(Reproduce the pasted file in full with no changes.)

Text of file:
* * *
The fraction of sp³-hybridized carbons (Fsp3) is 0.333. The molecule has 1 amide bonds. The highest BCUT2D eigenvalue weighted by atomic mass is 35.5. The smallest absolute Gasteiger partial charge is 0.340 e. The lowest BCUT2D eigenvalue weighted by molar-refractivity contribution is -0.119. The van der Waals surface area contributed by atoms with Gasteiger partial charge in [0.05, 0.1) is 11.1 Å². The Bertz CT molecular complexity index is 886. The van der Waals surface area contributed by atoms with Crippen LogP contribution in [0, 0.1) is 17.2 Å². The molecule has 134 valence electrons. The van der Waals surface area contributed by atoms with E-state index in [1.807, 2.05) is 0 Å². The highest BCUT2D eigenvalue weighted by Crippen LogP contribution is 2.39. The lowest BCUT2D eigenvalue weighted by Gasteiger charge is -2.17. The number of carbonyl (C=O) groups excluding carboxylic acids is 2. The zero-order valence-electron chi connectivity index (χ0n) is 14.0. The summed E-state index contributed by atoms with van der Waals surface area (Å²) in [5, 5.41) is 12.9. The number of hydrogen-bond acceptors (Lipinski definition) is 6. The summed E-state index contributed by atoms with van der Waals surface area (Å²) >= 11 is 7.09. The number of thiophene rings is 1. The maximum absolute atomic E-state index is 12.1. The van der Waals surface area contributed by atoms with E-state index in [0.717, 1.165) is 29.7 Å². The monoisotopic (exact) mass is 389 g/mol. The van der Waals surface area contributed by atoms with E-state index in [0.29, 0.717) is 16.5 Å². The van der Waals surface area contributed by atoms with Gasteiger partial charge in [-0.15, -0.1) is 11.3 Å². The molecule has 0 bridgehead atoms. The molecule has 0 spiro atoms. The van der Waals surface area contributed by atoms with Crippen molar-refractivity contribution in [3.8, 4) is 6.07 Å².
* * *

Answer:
The fraction of sp³-hybridized carbons (Fsp3) is 0.333. The molecule has 1 amide bonds. The highest BCUT2D eigenvalue weighted by atomic mass is 35.5. The smallest absolute Gasteiger partial charge is 0.340 e. The lowest BCUT2D eigenvalue weighted by molar-refractivity contribution is -0.119. The van der Waals surface area contributed by atoms with Gasteiger partial charge in [0.05, 0.1) is 11.1 Å². The Bertz CT molecular complexity index is 886. The van der Waals surface area contributed by atoms with Crippen LogP contribution in [0, 0.1) is 17.2 Å². The molecule has 134 valence electrons. The van der Waals surface area contributed by atoms with E-state index in [1.807, 2.05) is 0 Å². The highest BCUT2D eigenvalue weighted by Crippen LogP contribution is 2.39. The lowest BCUT2D eigenvalue weighted by Gasteiger charge is -2.17. The number of carbonyl (C=O) groups excluding carboxylic acids is 2. The zero-order valence-electron chi connectivity index (χ0n) is 14.0. The summed E-state index contributed by atoms with van der Waals surface area (Å²) in [5, 5.41) is 12.9. The number of hydrogen-bond acceptors (Lipinski definition) is 6. The summed E-state index contributed by atoms with van der Waals surface area (Å²) >= 11 is 7.09. The number of thiophene rings is 1. The maximum absolute atomic E-state index is 12.1. The van der Waals surface area contributed by atoms with E-state index in [0.717, 1.165) is 29.7 Å². The monoisotopic (exact) mass is 389 g/mol. The van der Waals surface area contributed by atoms with E-state index in [0.29, 0.717) is 16.5 Å². The van der Waals surface area contributed by atoms with Gasteiger partial charge in [-0.15, -0.1) is 11.3 Å². The molecule has 0 bridgehead atoms. The molecule has 0 spiro atoms. The van der Waals surface area contributed by atoms with Crippen molar-refractivity contribution in [3.8, 4) is 6.07 Å².